I recently read an article about Near Death Experiences (NDE’s). The article took a scientific perspective and talked about studies that have evaluated the experiences of hundreds of people.
There are some common aspects of NDE’s. The most fundamental seems to be a sense of being in a place of deep peace and love. Often people feel that they are not “in” their body in the usual way – that they can see their body as though from the outside. Many people experience encountering certain entities or reliving experiences from their own past.
One thing that struck me was that people who had these NDE’s felt them to be very real – in fact more real in a way than ordinary life. For many their own life is transformed afterwards. The article didn’t describe exactly how, though it mentioned increased generosity – sometimes to an extreme – as one example.
When scientists try to describe NDE’s to these people as the result of hallucinations of a dying brain or anomalies caused by brain chemistry, the people tend to reject this as far too superficial for an experience that they found transformative, real, and perhaps healing.
This article brought several things to mind for me. One is the experience of neuroscientist Jill Bolte Taylor, who had a stroke in which her left (analytic) hemisphere shut down. As a result, she experienced life exclusively through the right hemisphere for a while, including a radical shift in identity and being. She didn’t feel that she had an individual identity but rather experienced life as one whole, undivided energy, whose main characteristic was love. As she began to retrain herself in left brain thinking, she realized that she was sacrificing some of this beauty of being in order to function in the world. In other words, the left brain thinking somehow covered up or diminished the experience of life as one loving whole.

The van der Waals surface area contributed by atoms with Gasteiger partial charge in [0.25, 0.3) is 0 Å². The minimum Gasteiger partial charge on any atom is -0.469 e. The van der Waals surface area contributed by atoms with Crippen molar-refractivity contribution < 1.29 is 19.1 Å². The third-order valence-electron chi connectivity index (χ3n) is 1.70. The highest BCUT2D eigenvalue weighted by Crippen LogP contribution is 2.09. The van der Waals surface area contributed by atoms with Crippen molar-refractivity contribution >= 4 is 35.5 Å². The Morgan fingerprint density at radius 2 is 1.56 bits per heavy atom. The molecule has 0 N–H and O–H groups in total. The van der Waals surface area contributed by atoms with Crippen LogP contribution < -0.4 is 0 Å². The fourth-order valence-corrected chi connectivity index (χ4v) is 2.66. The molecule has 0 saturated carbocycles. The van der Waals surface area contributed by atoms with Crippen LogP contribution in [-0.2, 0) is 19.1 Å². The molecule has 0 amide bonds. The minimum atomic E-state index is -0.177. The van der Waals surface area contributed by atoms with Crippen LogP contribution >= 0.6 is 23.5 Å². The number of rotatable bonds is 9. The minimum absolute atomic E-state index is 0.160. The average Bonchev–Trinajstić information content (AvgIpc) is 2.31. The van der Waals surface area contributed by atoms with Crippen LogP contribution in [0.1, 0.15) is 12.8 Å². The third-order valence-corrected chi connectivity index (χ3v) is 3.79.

The article also brought to mind religious conversion experiences, often brought about by a group of people focusing on one person and that person experiencing something larger and more full of love than their usual way of being.